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A right-wing group that has supported anti-abortion litigation across the US, including the landmark Supreme Court case that overturned Roe v Wade, is suing the Food and Drug Administration to reverse its approval of a commonly used abortion drug.
Mifepristone is used in medication abortion, a procedure that accounts for a majority of abortions in the US. It is also commonly used to treat miscarriages. Mifepristone and misoprostol are the only drugs recommended by the American College of Obstetricians and Gynecologists to treat an early pregnancy loss.
Alliance Defending Freedom filed a lawsuit in Amarillo, Texas on 18 November against the FDA and US Health and Human Servics Department on behalf of four anti-abortion groups and four doctors.
The suit claims that the FDA does not have authority to approve the drug, which the groups claim is “dangerous”.
Mifepristone was approved for use by the FDA in most cases up to 10 weeks of pregnancy in 2000. Multiple studies have determined they are overwhelmingly safe and effective, used in roughly 54 per cent of all abortions. A vast majority of abortions occur within the first nine weeks. In 2019, nearly 93 per cent of all abortions were performed before the 13th week.
Last year, the FDA permanently lifted the in-person requirement for medication abortion prescriptions, allowing patients to access the drugs via telehealth appointments and online pharmacies so patients can take the drugs at home.
But within the last year, anti-abortion state legislators filed more than 100 bills to restrict the availability and distribution or abortion drugs, or sought to ban them altogether.
In a statement to The Independent, Alliance for Defending Freedom’s senior counsel Julie Marie Blake claimed that FDA-approved abortion drugs pose “serious and life-threatening complications” to patients, despite evidence from major medical groups showing otherwise. Medication abortions requiring hospitalisation for any reason typically occur within less than one half of 1 per cent of patients.
The conservative Christian legal advocacy group claims that the FDA has “never had the authority” to approve the drug, which senior counsel Erik Baptist claims has “always stood on shaky legal and moral ground.”
“On behalf of the national health care organizations and physicians we represent, we ask the court to hold the FDA accountable for its reckless, unlawful behavior,” he said in a statement.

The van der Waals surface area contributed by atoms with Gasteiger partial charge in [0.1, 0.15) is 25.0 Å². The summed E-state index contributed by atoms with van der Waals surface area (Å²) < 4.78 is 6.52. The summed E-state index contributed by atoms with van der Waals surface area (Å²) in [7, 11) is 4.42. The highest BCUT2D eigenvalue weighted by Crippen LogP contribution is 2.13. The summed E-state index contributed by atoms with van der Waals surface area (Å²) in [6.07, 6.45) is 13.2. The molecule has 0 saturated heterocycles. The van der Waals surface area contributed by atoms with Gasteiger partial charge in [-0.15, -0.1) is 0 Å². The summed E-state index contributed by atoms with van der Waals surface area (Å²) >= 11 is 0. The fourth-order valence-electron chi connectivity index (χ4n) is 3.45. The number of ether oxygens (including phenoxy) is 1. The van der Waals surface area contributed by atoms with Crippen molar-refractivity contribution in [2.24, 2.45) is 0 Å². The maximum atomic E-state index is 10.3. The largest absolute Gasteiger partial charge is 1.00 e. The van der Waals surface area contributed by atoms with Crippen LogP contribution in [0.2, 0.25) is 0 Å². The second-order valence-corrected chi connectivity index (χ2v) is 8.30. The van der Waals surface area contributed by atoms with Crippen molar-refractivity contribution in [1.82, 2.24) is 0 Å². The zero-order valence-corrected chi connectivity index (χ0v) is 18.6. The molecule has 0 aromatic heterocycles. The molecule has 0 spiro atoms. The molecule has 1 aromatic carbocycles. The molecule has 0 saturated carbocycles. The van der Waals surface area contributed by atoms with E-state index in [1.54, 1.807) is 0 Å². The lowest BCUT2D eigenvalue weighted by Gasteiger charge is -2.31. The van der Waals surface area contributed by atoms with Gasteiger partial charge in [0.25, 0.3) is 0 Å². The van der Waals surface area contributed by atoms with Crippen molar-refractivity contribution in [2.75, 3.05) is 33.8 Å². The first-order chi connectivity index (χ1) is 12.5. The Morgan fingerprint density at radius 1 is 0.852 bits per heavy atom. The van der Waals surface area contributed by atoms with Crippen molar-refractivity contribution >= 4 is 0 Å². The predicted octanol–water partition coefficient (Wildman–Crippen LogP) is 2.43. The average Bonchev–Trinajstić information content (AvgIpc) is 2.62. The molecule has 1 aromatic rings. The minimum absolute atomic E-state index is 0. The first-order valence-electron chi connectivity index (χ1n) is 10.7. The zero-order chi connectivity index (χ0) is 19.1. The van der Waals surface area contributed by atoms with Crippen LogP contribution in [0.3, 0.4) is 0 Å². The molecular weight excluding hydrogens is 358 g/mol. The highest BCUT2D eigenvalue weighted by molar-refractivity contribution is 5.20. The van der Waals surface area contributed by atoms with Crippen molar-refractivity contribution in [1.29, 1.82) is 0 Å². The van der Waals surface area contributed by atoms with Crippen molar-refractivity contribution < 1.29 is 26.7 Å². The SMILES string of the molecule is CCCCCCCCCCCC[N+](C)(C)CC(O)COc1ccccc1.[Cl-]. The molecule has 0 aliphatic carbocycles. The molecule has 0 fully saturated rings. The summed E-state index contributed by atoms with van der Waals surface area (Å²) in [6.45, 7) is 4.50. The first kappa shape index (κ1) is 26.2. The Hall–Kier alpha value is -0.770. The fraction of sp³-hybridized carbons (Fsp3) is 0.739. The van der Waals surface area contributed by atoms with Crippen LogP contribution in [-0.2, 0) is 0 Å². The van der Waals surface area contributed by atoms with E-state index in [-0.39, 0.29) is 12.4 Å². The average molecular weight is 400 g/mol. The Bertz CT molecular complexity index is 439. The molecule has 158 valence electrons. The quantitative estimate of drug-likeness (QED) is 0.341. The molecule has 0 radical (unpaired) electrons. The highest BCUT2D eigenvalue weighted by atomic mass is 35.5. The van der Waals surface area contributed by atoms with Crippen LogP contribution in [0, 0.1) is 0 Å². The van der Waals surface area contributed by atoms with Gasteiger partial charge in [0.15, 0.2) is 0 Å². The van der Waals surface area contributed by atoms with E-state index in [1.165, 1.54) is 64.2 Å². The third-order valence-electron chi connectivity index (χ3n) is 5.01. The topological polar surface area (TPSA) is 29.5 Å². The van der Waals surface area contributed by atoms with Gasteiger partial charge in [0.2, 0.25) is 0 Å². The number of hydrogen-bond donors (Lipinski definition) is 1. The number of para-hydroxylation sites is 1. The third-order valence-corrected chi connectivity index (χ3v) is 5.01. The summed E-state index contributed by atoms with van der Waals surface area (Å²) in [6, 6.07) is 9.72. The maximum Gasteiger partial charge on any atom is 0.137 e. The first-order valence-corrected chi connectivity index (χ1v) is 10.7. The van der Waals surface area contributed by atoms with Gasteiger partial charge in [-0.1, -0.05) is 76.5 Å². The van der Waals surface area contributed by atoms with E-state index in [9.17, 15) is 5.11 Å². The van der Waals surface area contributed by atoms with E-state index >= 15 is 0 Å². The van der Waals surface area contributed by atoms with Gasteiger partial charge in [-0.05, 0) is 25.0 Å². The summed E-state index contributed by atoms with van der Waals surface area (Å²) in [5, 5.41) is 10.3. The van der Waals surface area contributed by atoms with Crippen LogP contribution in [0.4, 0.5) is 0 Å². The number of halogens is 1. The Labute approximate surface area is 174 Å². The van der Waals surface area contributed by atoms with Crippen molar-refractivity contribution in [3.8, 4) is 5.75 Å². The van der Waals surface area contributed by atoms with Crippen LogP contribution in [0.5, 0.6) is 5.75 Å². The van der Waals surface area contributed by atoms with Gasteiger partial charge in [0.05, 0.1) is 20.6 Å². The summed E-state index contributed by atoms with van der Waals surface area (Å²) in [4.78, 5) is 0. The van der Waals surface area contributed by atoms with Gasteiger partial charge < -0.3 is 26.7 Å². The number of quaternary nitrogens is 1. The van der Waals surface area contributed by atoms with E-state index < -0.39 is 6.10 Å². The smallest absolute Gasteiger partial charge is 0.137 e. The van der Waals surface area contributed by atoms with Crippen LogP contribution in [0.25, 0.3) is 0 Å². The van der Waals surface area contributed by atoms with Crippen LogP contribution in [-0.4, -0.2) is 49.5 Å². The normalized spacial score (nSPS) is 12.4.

The Alliance Defending Freedom is among powerful anti-abortion groups that have worked with state legislatures to advance anti-abortion laws in an effort to draw legal challenges they would appeal up to the Supreme Court.
At an anti-abortion Evangelicals For Life Conference in Washington DC in 2018, the group and other campaigns hailed a new legal strategy within state legislatures: advancing unconstitutional anti-abortion laws that would attract lawsuits from abortion rihts groups arguing that they defy Roe v Wade and Planned Parenthood v Casey protections.
Mississippi’s Gestational Age Act, drafted by the Alliance Defending Freedom, force abortion rights groups into a legal battle that would eventually land at the Supreme Court as Dobbs v Jackson Women’s Health Organization.
In June, with a new conservative supermajority on the court – the product of a parallel campaign among anti-abortion groups to seat judicial appointments who could overturn Roe – the nation’s high court revoked a constitutional right to abortion.
President Joe Biden’s administration and abortion rights advocates have denounced the latest suit.
“For decades, women in this country have had access to FDA-approved medication abortion as a safe and effective option,” according to a statement from HHS. “Denying women access to any essential care they need is downright dangerous and extreme.”
In the wake of the Dobbs decision, the administration has directed federal agencies to “identify” ways to protect access to mifepristone.
Senators Elizabeth Warren, Bernie Sanders, Mazie Hirono, Kirsten Gillibrand, Angus King and Chris Van Hollen have urged the FDA to eliminate barriers to abortion drugs, which are currently regulated under a “medically unnecessary in-person dispensing requirement” provision.
“As states implement new restrictions, it is more important than ever that you take immediate steps to expand access to medication abortion,” they wrote in a letter to commissioner Robert Cardiff on 18 November.
Democratic Senator Tina Smith also introduced the Protecting Access to Medication Abortion Act, which would codify FDA guidelines to ensure patients can access drugs by telehealth appointments and mail-order pharmacies.
Mutual aid organisations and international aid groups have also mobilised to connect patients with abortion drugs through the mail in an attempt to circumvent state laws criminalising US-based providers.